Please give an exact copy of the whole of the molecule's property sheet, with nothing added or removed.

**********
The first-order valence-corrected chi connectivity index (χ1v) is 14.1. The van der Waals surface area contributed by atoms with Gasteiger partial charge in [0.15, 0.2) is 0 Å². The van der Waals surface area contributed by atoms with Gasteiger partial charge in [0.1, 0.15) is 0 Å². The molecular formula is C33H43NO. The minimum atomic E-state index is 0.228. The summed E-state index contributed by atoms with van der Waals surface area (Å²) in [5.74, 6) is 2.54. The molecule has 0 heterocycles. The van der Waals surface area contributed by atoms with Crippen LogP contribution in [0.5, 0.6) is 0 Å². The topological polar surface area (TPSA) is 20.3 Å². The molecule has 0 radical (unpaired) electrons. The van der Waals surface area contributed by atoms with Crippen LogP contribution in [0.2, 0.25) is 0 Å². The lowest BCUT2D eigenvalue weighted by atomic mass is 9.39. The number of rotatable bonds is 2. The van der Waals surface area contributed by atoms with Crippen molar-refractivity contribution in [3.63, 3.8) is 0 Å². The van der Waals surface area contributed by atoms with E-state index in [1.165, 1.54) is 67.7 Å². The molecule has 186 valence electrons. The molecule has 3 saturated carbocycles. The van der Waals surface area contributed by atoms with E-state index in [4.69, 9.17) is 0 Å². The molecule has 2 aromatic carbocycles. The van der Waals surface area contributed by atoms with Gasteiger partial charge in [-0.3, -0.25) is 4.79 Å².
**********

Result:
The first-order valence-corrected chi connectivity index (χ1v) is 14.1. The van der Waals surface area contributed by atoms with Gasteiger partial charge in [0.15, 0.2) is 0 Å². The van der Waals surface area contributed by atoms with Gasteiger partial charge in [0.1, 0.15) is 0 Å². The molecular formula is C33H43NO. The minimum atomic E-state index is 0.228. The summed E-state index contributed by atoms with van der Waals surface area (Å²) in [5.74, 6) is 2.54. The molecule has 0 heterocycles. The van der Waals surface area contributed by atoms with Crippen LogP contribution in [0.5, 0.6) is 0 Å². The topological polar surface area (TPSA) is 20.3 Å². The molecule has 0 radical (unpaired) electrons. The van der Waals surface area contributed by atoms with Crippen LogP contribution in [0.2, 0.25) is 0 Å². The lowest BCUT2D eigenvalue weighted by atomic mass is 9.39. The number of rotatable bonds is 2. The van der Waals surface area contributed by atoms with Crippen molar-refractivity contribution in [3.63, 3.8) is 0 Å². The van der Waals surface area contributed by atoms with E-state index in [1.165, 1.54) is 67.7 Å². The molecule has 186 valence electrons. The molecule has 3 saturated carbocycles. The van der Waals surface area contributed by atoms with E-state index in [4.69, 9.17) is 0 Å². The molecule has 2 aromatic carbocycles. The van der Waals surface area contributed by atoms with Gasteiger partial charge in [-0.3, -0.25) is 4.79 Å².